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A Refresher on Personal Guaranty for Community Banks | Banking Legal

For many community banks, the legal side of banking can be overwhelming and difficult to navigate. At ICBB, we hope to be a resource for community banks in all aspects of their operations. We’ve asked our friends at Dinsmore & Shohl LLP to provide information on legal subjects within banking.

DISCLAIMER: The information contained in this article is provided for informational purposes only and should not be construed as legal advice on the subject matter.

As legal professionals, we are often asked by commercial lenders which is more advantageous: to list business owners as co-borrowers, or as guarantors. In many cases, listing the owners as guarantors can be advantageous. But what does that entail? In this article, we will (1) recap the requirements for the Kentucky Guaranty; (2) consider the Equal Credit Opportunity Act; (3) discuss the importance of reading and understanding the financial statement provided by a guarantor; and (4) highlight the strategic benefits of the guaranty in a workout or foreclosure situation.

Kentucky Requirements

Each state has its own guaranty requirements. In Kentucky, a guaranty is valid and enforceable if it:

  • is in writing;
  • expressly refers to the instrument or instruments being guaranteed;
  • contains provision specifying the amount of the maximum aggregate liability of the guarantor; and
  • contains the date the guaranty terminates.

In addition, system generated guarantees typically include a waiver of claims, which provide significant strategic benefit for the bank.

The Spousal Requirement under the Equal Credit Opportunity Act

A friendly reminder about the spousal requirements of Regulation B of the Equal Credit Opportunity Act: 2 the bank cannot require the spouse of the borrower’s owner to personally guaranty the debt of the company simply because that individual is the spouse of the owner. However, the bank may obtain from the spouse a limited guaranty of their interest in any jointly owned property included in the financial statement provided by the guarantor to the bank. Compliance with the requirement is tricky. It is recommended that the bank work with outside counsel to accomplish.

Financial Statements

It is important that before obtaining a guaranty, the bank obtain a financial statement from the proposed guarantor that lists the guarantor’s assets and liabilities. The financial statement should include a verification that the information is true and accurate and that the guarantor understand that the bank is relying on same to make the loan. In addition, the bank should require the guarantor to update their financial statements annually. A bank should review the financial statement provided and confirm the following:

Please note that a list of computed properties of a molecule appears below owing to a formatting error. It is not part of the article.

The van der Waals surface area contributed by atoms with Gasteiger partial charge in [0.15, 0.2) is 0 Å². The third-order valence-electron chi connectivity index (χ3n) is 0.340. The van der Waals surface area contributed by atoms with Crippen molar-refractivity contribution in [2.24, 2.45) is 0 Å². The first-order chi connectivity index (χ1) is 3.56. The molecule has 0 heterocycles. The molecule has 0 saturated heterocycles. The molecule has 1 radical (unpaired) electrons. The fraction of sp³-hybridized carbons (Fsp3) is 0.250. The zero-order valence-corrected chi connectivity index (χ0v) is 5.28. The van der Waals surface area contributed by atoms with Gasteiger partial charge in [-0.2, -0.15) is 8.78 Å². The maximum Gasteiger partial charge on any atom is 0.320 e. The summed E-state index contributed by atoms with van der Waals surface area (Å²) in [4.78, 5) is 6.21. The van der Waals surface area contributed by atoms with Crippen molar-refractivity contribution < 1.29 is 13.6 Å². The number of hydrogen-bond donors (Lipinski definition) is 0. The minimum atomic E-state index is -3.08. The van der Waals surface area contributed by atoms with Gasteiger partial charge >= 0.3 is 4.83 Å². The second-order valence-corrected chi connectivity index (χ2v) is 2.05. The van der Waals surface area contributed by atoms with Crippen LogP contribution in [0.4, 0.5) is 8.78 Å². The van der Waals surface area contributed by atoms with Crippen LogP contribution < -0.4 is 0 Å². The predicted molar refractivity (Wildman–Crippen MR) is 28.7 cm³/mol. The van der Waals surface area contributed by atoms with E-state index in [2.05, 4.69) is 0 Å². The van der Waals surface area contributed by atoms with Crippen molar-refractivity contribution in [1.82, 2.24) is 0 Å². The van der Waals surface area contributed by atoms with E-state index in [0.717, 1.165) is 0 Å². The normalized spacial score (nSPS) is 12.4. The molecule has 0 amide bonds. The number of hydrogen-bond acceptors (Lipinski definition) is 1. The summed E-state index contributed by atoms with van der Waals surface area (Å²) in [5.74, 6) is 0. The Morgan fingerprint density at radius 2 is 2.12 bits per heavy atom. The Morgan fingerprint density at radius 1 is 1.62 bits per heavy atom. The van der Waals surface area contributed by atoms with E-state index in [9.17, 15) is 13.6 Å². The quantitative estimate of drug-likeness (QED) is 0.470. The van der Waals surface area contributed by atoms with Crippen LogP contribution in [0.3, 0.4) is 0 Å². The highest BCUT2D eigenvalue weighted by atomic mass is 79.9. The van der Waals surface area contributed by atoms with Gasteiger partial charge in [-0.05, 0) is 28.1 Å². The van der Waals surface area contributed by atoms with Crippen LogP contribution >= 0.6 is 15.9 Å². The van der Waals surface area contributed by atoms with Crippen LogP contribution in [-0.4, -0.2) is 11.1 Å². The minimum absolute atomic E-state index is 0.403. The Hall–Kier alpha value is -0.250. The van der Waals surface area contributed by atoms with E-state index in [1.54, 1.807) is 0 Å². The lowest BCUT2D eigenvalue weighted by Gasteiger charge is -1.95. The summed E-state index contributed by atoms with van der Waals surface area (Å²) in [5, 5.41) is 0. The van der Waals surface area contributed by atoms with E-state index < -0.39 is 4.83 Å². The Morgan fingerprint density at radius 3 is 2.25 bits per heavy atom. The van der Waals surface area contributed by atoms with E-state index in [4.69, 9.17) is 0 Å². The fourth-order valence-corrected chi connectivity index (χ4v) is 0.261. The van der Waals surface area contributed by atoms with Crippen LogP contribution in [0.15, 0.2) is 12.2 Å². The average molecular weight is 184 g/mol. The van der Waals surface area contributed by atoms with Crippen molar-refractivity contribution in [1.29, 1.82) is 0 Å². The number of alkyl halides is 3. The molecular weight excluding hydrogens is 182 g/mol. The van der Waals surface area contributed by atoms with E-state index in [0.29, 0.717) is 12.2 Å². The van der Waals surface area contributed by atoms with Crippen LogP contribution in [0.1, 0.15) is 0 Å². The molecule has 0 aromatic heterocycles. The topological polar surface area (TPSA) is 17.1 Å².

• how the assets are owned:
  • with the guarantor’s spouse;
  • as tenants in the entirety;
  • by an affiliated entity; and
  • what is owed against it.

If there are assets listed on the financial statement that are owned jointly with someone not guaranteeing the debt or as tenants in the entirety, the bank should obtain the joint owners agreement, encumbering their interest or the bank should understand that it will not be able to reach those assets in the event it has to pursue collection on the guaranty. Finally, in the event of a bankruptcy filing, to the extent guarantor made false representations in their financial statements, they can be used to argue the debt is not dischargeable in bankruptcy.

Foreclosure

1 KRS § 371.065
2 15 USC § 1691

While typically viewed as a secondary source of repayment, there are strategic benefits to guaranties in a workout or foreclosure situation. When the guarantor is the owner of the borrower, the personal guarantee encourages the borrower to ensure the loan is paid and discourages the owner from siphoning cash and assets from the borrower because the bank can simply pursue the guarantor. In situations where the borrower is uncooperative or has asserted counter-claims in the foreclosure action (and assuming the guaranty includes the waiver), the bank can pursue judgment against the guarantor on the basis that the guarantor waived all claims and defenses. Once the judgment is obtained, the bank can start applying pressure to the guarantor (who owns the company) by collecting on the judgment with the hope that it forces the borrower to resolve the litigation.

Obtaining a guaranty can have strategic benefits in many instances, but several requirements must be met. We hope this article provided a quick refresher on personal guaranties for community banks.

Getting the right support from a correspondent banking institution can also serve as a strategic advantage for your community bank. Independent Community Banker’s Bank has established a reputation for excellence over the last 30 years. ICBB serves Community Bank’s throughout Illinois, Indiana, Ohio, Kentucky, West Virginia, and Tennessee to better serve their customers using a variety of services, including credit card solutions and loan participations. To learn more about how we can assist your bank visit www.icbb.bank or contact our Account Executive team solutions@icbb.bank.

 

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